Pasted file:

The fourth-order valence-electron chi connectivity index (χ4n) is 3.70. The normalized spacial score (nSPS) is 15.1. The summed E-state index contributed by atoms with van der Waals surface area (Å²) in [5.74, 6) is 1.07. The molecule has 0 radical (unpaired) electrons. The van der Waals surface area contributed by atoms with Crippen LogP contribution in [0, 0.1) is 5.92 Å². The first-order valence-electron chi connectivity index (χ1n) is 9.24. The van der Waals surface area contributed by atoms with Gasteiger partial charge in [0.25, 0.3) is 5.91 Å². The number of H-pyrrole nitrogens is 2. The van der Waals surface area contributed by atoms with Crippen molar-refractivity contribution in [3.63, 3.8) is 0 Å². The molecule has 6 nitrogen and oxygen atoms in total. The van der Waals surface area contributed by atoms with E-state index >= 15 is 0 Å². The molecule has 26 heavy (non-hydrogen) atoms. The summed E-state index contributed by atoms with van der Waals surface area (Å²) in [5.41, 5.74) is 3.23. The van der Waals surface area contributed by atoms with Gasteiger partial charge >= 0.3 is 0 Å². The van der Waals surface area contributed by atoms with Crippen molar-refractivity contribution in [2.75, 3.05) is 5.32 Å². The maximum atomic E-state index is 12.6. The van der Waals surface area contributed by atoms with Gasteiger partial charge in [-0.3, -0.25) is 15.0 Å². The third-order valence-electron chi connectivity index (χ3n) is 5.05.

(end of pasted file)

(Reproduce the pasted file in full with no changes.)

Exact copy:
The fourth-order valence-electron chi connectivity index (χ4n) is 3.70. The normalized spacial score (nSPS) is 15.1. The summed E-state index contributed by atoms with van der Waals surface area (Å²) in [5.74, 6) is 1.07. The molecule has 0 radical (unpaired) electrons. The van der Waals surface area contributed by atoms with Crippen LogP contribution in [0, 0.1) is 5.92 Å². The first-order valence-electron chi connectivity index (χ1n) is 9.24. The van der Waals surface area contributed by atoms with Gasteiger partial charge in [0.25, 0.3) is 5.91 Å². The number of H-pyrrole nitrogens is 2. The van der Waals surface area contributed by atoms with Crippen molar-refractivity contribution in [3.63, 3.8) is 0 Å². The molecule has 6 nitrogen and oxygen atoms in total. The van der Waals surface area contributed by atoms with E-state index >= 15 is 0 Å². The molecule has 26 heavy (non-hydrogen) atoms. The summed E-state index contributed by atoms with van der Waals surface area (Å²) in [5.41, 5.74) is 3.23. The van der Waals surface area contributed by atoms with Gasteiger partial charge >= 0.3 is 0 Å². The van der Waals surface area contributed by atoms with Crippen molar-refractivity contribution in [2.75, 3.05) is 5.32 Å². The maximum atomic E-state index is 12.6. The van der Waals surface area contributed by atoms with Gasteiger partial charge in [-0.3, -0.25) is 15.0 Å². The third-order valence-electron chi connectivity index (χ3n) is 5.05.